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A Newspaper Trolled Gold Saudi Supercars With Wrapping Paper

London is starting to see the first arrivals of its annual influx of supercars from the Middle East, now a well-established tradition over the spring and summer months. The Sun newspaper decided to have some fun.

Originally posted on
Updated on

UPDATE

Two writers who work for The Sun, Lee Price and Jacob Lewis, claimed credit for the stunt on Wednesday afternoon.

Here's me wrapping a Ford Ka with @JacobWLewis for @TheSun japes.

If you've been out and about in the posher districts of west London this week, you may have spotted some very expensive cars on the roads.

From left: A Mclaren P1, a Lamborghini Huracan, and a Lamborghini Aventador, all spotted in London this week

In particular, this fleet of gold supercars, seen here on Wednesday in Cadogan Place in Knightsbridge – all with parking tickets – have been turning heads.

They are a 6x6 Mercedes G 63, which sells for about £370,000, a Rolls-Royce Phantom Coupe, which retails at £313,000, and a Lamborghini Aventador, worth about £260,000 new. That's not including the cost of covering the cars in gold vinyl or the price of getting the cars from the Middle East to London, via specially adapted planes.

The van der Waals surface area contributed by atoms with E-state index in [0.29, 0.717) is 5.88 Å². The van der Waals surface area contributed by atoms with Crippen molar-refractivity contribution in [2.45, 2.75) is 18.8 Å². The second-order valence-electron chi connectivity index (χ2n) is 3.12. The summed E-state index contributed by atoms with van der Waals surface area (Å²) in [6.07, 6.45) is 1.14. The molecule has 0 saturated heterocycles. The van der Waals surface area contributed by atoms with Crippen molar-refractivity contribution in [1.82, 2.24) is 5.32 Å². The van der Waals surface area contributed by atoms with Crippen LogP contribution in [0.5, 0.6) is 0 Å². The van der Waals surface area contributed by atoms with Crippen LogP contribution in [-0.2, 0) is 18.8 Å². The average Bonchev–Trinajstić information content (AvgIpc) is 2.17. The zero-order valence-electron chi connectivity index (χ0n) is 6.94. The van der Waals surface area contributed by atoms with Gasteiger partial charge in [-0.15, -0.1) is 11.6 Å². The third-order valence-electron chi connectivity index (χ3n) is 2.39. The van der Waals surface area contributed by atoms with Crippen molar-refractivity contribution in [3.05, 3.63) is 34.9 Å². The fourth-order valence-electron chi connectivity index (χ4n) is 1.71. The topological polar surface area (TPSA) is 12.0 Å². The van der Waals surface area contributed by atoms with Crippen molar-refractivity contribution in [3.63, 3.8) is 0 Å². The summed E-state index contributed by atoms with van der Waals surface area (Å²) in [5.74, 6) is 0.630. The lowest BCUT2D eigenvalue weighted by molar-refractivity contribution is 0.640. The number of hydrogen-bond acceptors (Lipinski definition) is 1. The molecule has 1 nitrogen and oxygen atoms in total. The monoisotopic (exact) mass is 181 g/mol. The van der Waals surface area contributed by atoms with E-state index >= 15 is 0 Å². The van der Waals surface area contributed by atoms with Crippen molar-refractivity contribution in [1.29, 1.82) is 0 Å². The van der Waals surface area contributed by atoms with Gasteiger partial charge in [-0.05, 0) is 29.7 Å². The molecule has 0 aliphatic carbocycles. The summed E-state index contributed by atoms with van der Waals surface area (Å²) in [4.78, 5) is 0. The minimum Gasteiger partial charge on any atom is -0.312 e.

Rupert Richmond-Dodd took this picture of the Ka and wrote on Facebook's Shit London page: "Trying to blend into the Knightsbridge scene isn't easy."

facebook.com

The real gold cars are the prized possessions of Saudi billionaire Turki bin Abdullah, just one one of the many young, rich Middle Eastern men who travel to London for the summer, along with their supercars.

Instagram: @turkiabdullah777

Middle Eastern supercars have become such a feature of London life between April and August that car-spotters turn up to see which models will appear.

And so many residents complained about the noise these cars made in summer 2015 that in November last year Westminster council introduced a controlled zone surrounding Knightsbridge where drivers are banned from loudly revving their engines, racing, "repeated sudden or rapid acceleration", and playing loud music.

Drivers caught doing any of these could face a £100 on-the-spot fine or a £1,000 fine if convicted at a magistrates court – an amount that, presumably, the average supercar owner wouldn't lose much sleep over.

CORRECTION

Rupert Richmond-Dodd took the picture of the Ford Ka. A previous version of this post said he was the owner – he told BuzzFeed News he doesn't know who the owner is.

Patrick Smith is a senior reporter for BuzzFeed News and is based in London.

Contact Patrick Smith at patrick.smith@buzzfeed.com.

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